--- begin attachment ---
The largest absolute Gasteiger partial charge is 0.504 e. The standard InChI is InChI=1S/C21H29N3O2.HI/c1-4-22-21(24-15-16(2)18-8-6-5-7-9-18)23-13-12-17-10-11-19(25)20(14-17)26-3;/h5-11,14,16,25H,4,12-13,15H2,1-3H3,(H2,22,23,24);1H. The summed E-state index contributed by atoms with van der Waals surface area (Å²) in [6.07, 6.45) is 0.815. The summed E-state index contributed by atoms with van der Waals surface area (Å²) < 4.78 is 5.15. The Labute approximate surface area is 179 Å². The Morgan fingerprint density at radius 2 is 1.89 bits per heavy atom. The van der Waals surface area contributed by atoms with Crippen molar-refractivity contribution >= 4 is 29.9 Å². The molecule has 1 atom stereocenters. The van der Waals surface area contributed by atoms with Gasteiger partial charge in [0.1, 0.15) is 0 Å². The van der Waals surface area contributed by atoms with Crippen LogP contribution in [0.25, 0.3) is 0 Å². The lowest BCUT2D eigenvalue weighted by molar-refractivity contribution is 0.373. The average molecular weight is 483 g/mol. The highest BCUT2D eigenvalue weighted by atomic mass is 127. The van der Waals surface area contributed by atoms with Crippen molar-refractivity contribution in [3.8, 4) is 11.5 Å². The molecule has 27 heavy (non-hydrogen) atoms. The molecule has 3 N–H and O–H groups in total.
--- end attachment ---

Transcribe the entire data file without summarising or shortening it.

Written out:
The largest absolute Gasteiger partial charge is 0.504 e. The standard InChI is InChI=1S/C21H29N3O2.HI/c1-4-22-21(24-15-16(2)18-8-6-5-7-9-18)23-13-12-17-10-11-19(25)20(14-17)26-3;/h5-11,14,16,25H,4,12-13,15H2,1-3H3,(H2,22,23,24);1H. The summed E-state index contributed by atoms with van der Waals surface area (Å²) in [6.07, 6.45) is 0.815. The summed E-state index contributed by atoms with van der Waals surface area (Å²) < 4.78 is 5.15. The Labute approximate surface area is 179 Å². The Morgan fingerprint density at radius 2 is 1.89 bits per heavy atom. The van der Waals surface area contributed by atoms with Crippen molar-refractivity contribution >= 4 is 29.9 Å². The molecule has 1 atom stereocenters. The van der Waals surface area contributed by atoms with Gasteiger partial charge in [0.1, 0.15) is 0 Å². The van der Waals surface area contributed by atoms with Crippen LogP contribution in [0.25, 0.3) is 0 Å². The lowest BCUT2D eigenvalue weighted by molar-refractivity contribution is 0.373. The average molecular weight is 483 g/mol. The highest BCUT2D eigenvalue weighted by atomic mass is 127. The van der Waals surface area contributed by atoms with Crippen molar-refractivity contribution in [3.8, 4) is 11.5 Å². The molecule has 27 heavy (non-hydrogen) atoms. The molecule has 3 N–H and O–H groups in total.